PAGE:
1 Partnership Arrangements: A new partnership will be developed by UNDP and donors to enhance development impact in Somalia and a new oversight mechanism will be established. This will include coming together around commonly agreed strategies and results. Furthemore, a Monitoring and Evaluation officer is being recruited to help ensure full accountability by UNDP in line with RBM principles. Policy coherence between development activities of UNDP and political initiatives of the UN system, mainly through UNPOS, is also being articulated to ensure a proper division of labour between these two areas. Accountability: A key challenge for UNDP and others operating in Somalia is to ensure adequate monitoring and evaluation in a context marked by limited staff presence and limited access. More innovative ways of achieving this in the Somali context need to be explored and even greater efforts will be made to ensure Somali counterparts are full and active participants in decision-making related to formulation and implementation of programmes. UNDP will seek to further improve communication and transparency with donors, building on the bi-weekly donor meetings and annual Steering Committee meetings. Donors will continue to participate in strategic planning and risk management discussions on a regular and ad hoc basis. Donors have been actively involved in the design of a risk management matrix for UNDP programmes and operations, which is reviewed and updated on a quarterly basis. Reporting: UNDP fully recognizes reporting as requiring greater attention. In late 2008, the reporting templates in UNDP Somalia were revised to emphasize impact at the outcome level in addition to progress at the output level. Further work is required, together with strengthening monitoring systems, to ensure output level progress translates into impact at the outcome level. More regular evaluations will also be planned, particularly after a programme cycle. Transparency: A twin approach is being implemented to address this issue. First, as noted already, further efforts are being made to ensure Somali counterparts have access to all relevant information regarding ?their? programme and projects and to enable them to truly being partners in joint decision-making with UNDP. Second, in terms of overall project management, actions are underway to ensure systems are in place for quarterly work plan and expenditure reviews as well as quarterly, regionalized Project Board meetings. This will support a longer term planning horizon which contributes to the overall impact of UNDP programmes in Somalia. Focus: Both the Governance and Rule of Law and Security Programmes have made significant strides in strengthening focus and prioritization of project initiatives. The Governance Programme has been restructured over the past 12 months into three main pillars (Local Governance, Institutional Development and Constitution) with an overarching strategic plan. The Rule of Law and Security Programme continues to build synergies between project initiatives (Civilian Policing, Access to Justice and Armed Violence Reduction) particularly to strengthen impact at the community level. Moreover, the three main programmes of UNDP Somalia (Recovery and Sustainable Livelihoods, Rule of Law and Security and Governance) have initiated an integrated planning process. This will ensure that synergies between the programmes are capitalized on to enhance impact and sustainability. Joint initiatives will be undertaken in specific regions and will optimize donor resources. Clarity of Finances: UNDP will ensure that donors fully understand how their funds are being utilized. Financial transparency will also be enhanced with strict adherence to activity level budgeting and reporting (in line with partnership guidelines) and further strengthened with multi-year budgeting. This will be complemented by outcome level reporting based on a robust RBM system. UNDP is currently recruiting an Oversight and Compliance Officer who will also help support the attainment of clarity in finances beyond already established corporate standards. Differentiation of Support between Regions: While maintaining the fundamental objectives of supporting good governance and strengthening the rule of law in Somalia, each project is designed around specific capacities and requirements of respective local, state and national needs. The considerable variances in priorities between the three regions necessitates a differentiated approach, facilitated through regionalized workplans. UNDP will continue to refine as well as strengthen region specific strategic planning, bearing in mind the importance of a coherent approach to development assistance in Somalia. Security: UNDP recognizes the importance of a safe and secure environment for the implementation of development activities, noting that UN agencies are obliged to follow UNDSS security guidance. Considerable effort is also being placed on risk mitigation (as per the above mentioned risk management matrix). This has ensured that ROLS and Governance programmes have been able to maintain a steady presence in Somalia. Work is also underway to revamp operations of SPU, rightly noted as an activity that does not necessarily have a development focus. ?Virtual Development?: UNDP is fully aware of the risks of having limited presence in the different zones of Somalia. Indeed, UNDP is committed to progressively increasing staff presence in country as the security conditions permit and efforts are currently underway to review our staff presence, especially in those areas where security has improved. This may include having a UNDP Security Officer to complement DSS presence on the ground. Meanwhile, maximum use is made of slots allocated for mission travel.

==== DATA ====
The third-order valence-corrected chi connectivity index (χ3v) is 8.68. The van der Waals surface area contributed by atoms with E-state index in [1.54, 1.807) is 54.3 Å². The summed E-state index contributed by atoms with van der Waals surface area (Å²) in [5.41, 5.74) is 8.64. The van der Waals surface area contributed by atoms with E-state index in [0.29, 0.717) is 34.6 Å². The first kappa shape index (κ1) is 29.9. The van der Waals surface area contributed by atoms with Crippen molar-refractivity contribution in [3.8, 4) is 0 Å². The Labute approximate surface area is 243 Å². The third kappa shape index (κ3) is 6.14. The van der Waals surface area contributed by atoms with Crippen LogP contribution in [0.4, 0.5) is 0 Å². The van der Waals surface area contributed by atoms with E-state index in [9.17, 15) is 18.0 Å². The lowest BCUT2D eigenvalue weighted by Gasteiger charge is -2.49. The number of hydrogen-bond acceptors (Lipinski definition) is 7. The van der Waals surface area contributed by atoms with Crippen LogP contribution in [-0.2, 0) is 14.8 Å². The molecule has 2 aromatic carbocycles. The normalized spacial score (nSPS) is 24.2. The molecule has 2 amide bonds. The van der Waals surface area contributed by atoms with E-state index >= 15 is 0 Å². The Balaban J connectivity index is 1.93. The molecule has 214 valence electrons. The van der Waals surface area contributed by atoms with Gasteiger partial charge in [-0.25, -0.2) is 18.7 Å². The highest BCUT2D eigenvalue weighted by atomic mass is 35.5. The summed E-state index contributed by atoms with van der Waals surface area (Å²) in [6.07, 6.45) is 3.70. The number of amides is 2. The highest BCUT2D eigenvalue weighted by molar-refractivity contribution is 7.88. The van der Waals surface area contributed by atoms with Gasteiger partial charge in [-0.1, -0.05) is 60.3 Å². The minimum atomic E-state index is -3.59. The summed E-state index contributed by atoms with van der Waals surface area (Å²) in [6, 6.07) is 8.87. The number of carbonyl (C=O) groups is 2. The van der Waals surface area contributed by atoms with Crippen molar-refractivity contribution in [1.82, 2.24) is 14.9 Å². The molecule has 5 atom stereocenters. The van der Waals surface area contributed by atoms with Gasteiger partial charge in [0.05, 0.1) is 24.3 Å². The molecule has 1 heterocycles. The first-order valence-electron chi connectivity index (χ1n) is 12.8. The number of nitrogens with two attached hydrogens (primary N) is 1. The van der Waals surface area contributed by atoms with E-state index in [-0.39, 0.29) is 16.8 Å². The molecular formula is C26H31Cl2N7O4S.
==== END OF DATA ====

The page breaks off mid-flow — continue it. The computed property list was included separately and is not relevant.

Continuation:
1. Recommendation: Partnership Arrangements: A new partnership will be developed by UNDP and donors to enhance development impact in Somalia and a new oversight mechanism will be established. This will include coming together around commonly agreed strategies and results. Furthemore, a Monitoring and Evaluation officer is being recruited to help ensure full accountability by UNDP in line with RBM principles. Policy coherence between development activities of UNDP and political initiatives of the UN system, mainly through UNPOS, is also being articulated to ensure a proper division of labour between these two areas. Accountability: A key challenge for UNDP and others operating in Somalia is to ensure adequate monitoring and evaluation in a context marked by limited staff presence and limited access. More innovative ways of achieving this in the Somali context need to be explored and even greater efforts will be made to ensure Somali counterparts are full and active participants in decision-making related to formulation and implementation of programmes. UNDP will seek to further improve communication and transparency with donors, building on the bi-weekly donor meetings and annual Steering Committee meetings. Donors will continue to participate in strategic planning and risk management discussions on a regular and ad hoc basis. Donors have been actively involved in the design of a risk management matrix for UNDP programmes and operations, which is reviewed and updated on a quarterly basis. Reporting: UNDP fully recognizes reporting as requiring greater attention. In late 2008, the reporting templates in UNDP Somalia were revised to emphasize impact at the outcome level in addition to progress at the output level. Further work is required, together with strengthening monitoring systems, to ensure output level progress translates into impact at the outcome level. More regular evaluations will also be planned, particularly after a programme cycle. Transparency: A twin approach is being implemented to address this issue. First, as noted already, further efforts are being made to ensure Somali counterparts have access to all relevant information regarding ?their? programme and projects and to enable them to truly being partners in joint decision-making with UNDP. Second, in terms of overall project management, actions are underway to ensure systems are in place for quarterly work plan and expenditure reviews as well as quarterly, regionalized Project Board meetings. This will support a longer term planning horizon which contributes to the overall impact of UNDP programmes in Somalia. Focus: Both the Governance and Rule of Law and Security Programmes have made significant strides in strengthening focus and prioritization of project initiatives. The Governance Programme has been restructured over the past 12 months into three main pillars (Local Governance, Institutional Development and Constitution) with an overarching strategic plan. The Rule of Law and Security Programme continues to build synergies between project initiatives (Civilian Policing, Access to Justice and Armed Violence Reduction) particularly to strengthen impact at the community level. Moreover, the three main programmes of UNDP Somalia (Recovery and Sustainable Livelihoods, Rule of Law and Security and Governance) have initiated an integrated planning process. This will ensure that synergies between the programmes are capitalized on to enhance impact and sustainability. Joint initiatives will be undertaken in specific regions and will optimize donor resources. Clarity of Finances: UNDP will ensure that donors fully understand how their funds are being utilized. Financial transparency will also be enhanced with strict adherence to activity level budgeting and reporting (in line with partnership guidelines) and further strengthened with multi-year budgeting. This will be complemented by outcome level reporting based on a robust RBM system. UNDP is currently recruiting an Oversight and Compliance Officer who will also help support the attainment of clarity in finances beyond already established corporate standards. Differentiation of Support between Regions: While maintaining the fundamental objectives of supporting good governance and strengthening the rule of law in Somalia, each project is designed around specific capacities and requirements of respective local, state and national needs. The considerable variances in priorities between the three regions necessitates a differentiated approach, facilitated through regionalized workplans. UNDP will continue to refine as well as strengthen region specific strategic planning, bearing in mind the importance of a coherent approach to development assistance in Somalia. Security: UNDP recognizes the importance of a safe and secure environment for the implementation of development activities, noting that UN agencies are obliged to follow UNDSS security guidance. Considerable effort is also being placed on risk mitigation (as per the above mentioned risk management matrix). This has ensured that ROLS and Governance programmes have been able to maintain a steady presence in Somalia. Work is also underway to revamp operations of SPU, rightly noted as an activity that does not necessarily have a development focus. ?Virtual Development?: UNDP is fully aware of the risks of having limited presence in the different zones of Somalia. Indeed, UNDP is committed to progressively increasing staff presence in country as the security conditions permit and efforts are currently underway to review our staff presence, especially in those areas where security has improved. This may include having a UNDP Security Officer to complement DSS presence on the ground. Meanwhile, maximum use is made of slots allocated for mission travel.